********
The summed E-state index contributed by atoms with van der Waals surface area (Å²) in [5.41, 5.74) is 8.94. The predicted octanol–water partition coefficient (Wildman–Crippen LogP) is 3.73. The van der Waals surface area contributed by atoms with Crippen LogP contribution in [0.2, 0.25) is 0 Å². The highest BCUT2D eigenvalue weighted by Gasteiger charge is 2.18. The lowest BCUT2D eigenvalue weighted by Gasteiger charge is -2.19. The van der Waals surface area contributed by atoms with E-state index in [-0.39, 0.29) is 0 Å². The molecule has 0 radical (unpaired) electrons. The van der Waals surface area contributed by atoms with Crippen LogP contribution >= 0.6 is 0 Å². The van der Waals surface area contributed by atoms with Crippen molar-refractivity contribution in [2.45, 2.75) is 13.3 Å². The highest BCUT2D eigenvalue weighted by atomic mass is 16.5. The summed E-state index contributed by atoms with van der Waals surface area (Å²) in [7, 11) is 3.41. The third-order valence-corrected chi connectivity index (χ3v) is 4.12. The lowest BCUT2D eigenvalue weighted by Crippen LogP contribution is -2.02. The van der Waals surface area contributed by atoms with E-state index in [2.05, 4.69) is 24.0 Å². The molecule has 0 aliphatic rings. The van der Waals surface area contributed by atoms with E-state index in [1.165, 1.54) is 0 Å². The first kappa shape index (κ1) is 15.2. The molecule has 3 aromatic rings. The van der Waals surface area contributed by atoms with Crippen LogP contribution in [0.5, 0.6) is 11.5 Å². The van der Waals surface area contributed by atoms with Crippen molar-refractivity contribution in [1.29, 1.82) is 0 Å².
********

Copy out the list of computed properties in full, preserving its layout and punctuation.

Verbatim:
The summed E-state index contributed by atoms with van der Waals surface area (Å²) in [5.41, 5.74) is 8.94. The predicted octanol–water partition coefficient (Wildman–Crippen LogP) is 3.73. The van der Waals surface area contributed by atoms with Crippen LogP contribution in [0.2, 0.25) is 0 Å². The highest BCUT2D eigenvalue weighted by Gasteiger charge is 2.18. The lowest BCUT2D eigenvalue weighted by Gasteiger charge is -2.19. The van der Waals surface area contributed by atoms with E-state index in [-0.39, 0.29) is 0 Å². The molecule has 0 radical (unpaired) electrons. The van der Waals surface area contributed by atoms with Crippen LogP contribution >= 0.6 is 0 Å². The van der Waals surface area contributed by atoms with Crippen molar-refractivity contribution in [2.45, 2.75) is 13.3 Å². The highest BCUT2D eigenvalue weighted by atomic mass is 16.5. The summed E-state index contributed by atoms with van der Waals surface area (Å²) in [7, 11) is 3.41. The third-order valence-corrected chi connectivity index (χ3v) is 4.12. The lowest BCUT2D eigenvalue weighted by Crippen LogP contribution is -2.02. The van der Waals surface area contributed by atoms with E-state index in [2.05, 4.69) is 24.0 Å². The molecule has 0 aliphatic rings. The van der Waals surface area contributed by atoms with E-state index in [1.165, 1.54) is 0 Å². The first kappa shape index (κ1) is 15.2. The molecule has 3 aromatic rings. The van der Waals surface area contributed by atoms with Crippen LogP contribution in [0.5, 0.6) is 11.5 Å². The van der Waals surface area contributed by atoms with Crippen molar-refractivity contribution in [1.29, 1.82) is 0 Å².